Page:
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Turner & Harrison #176 Silver-Plated Fine Stub (Vintage)
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About This Product
Firm, subtly stub-shaped (i.e. the tip is not quite pointed, but cut off to form a flat writing surface), and plated in smooth silver alloy, the #176 was a premium pen in Turner & Harrison's midcentury lineup. It's an outstanding writer, quite easy to maneuver on a variety of paper types, and because of the very fine stub, the lines are both sharp and precise.
The silver plating process actually involved several different metals—the base steel pen was first plated with copper and then plated "with a heavy coating of Silver Alloy," as the 1917 Turner & Harrison catalog puts it. The result is an unusually shiny and smooth pen, with a superior feel and longer life than similar pens in steel.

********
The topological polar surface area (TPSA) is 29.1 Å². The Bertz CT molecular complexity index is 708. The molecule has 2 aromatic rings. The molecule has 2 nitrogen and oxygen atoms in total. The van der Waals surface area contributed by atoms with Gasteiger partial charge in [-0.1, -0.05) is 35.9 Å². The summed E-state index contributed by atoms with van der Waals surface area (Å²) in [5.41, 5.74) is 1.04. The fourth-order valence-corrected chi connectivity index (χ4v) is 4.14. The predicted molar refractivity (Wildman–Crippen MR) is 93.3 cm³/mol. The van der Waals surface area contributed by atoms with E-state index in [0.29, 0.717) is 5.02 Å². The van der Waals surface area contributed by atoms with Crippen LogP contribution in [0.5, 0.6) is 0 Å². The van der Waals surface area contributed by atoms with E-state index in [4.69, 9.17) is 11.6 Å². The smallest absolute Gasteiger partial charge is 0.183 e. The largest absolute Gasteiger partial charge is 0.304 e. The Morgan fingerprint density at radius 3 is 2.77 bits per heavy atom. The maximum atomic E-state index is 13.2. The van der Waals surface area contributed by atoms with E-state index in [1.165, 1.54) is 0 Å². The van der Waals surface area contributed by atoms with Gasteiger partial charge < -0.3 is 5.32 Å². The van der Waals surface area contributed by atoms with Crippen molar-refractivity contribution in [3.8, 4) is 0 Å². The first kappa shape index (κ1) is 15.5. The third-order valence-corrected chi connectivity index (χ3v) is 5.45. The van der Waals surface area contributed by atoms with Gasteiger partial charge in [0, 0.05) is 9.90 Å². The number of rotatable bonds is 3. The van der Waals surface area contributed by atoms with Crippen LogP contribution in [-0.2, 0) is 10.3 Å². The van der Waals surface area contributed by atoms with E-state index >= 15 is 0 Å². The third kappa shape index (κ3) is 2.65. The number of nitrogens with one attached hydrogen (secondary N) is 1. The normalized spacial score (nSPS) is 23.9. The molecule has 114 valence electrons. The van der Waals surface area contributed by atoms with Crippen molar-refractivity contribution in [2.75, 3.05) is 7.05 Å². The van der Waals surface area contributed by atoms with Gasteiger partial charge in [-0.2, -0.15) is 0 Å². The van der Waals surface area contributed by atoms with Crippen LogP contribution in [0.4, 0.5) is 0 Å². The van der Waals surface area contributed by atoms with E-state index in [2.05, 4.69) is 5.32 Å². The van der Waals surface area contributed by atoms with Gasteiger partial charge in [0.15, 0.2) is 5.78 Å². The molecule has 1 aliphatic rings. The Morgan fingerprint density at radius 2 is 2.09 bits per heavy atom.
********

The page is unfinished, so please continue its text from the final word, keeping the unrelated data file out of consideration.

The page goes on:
The #176 pens in our stock were made between 1910 and 1940, and the maker's mark varies slightly with different production batches. This nib has no grinding or groove stamping, no side cuts, and a very simple straight shape with large rectangular vent hole.
As with any dip pen, you will need to remove the protective coating so that ink will stick to the nib consistently. To remove the coating, simply dip your new pen in ink a couple of times and wipe it off. Repeat until the ink coats the nib completely and doesn't bead up. This process takes about 15 seconds and only needs to be done once, before you use the pen for the first time.
Sold individually. Made in the United States.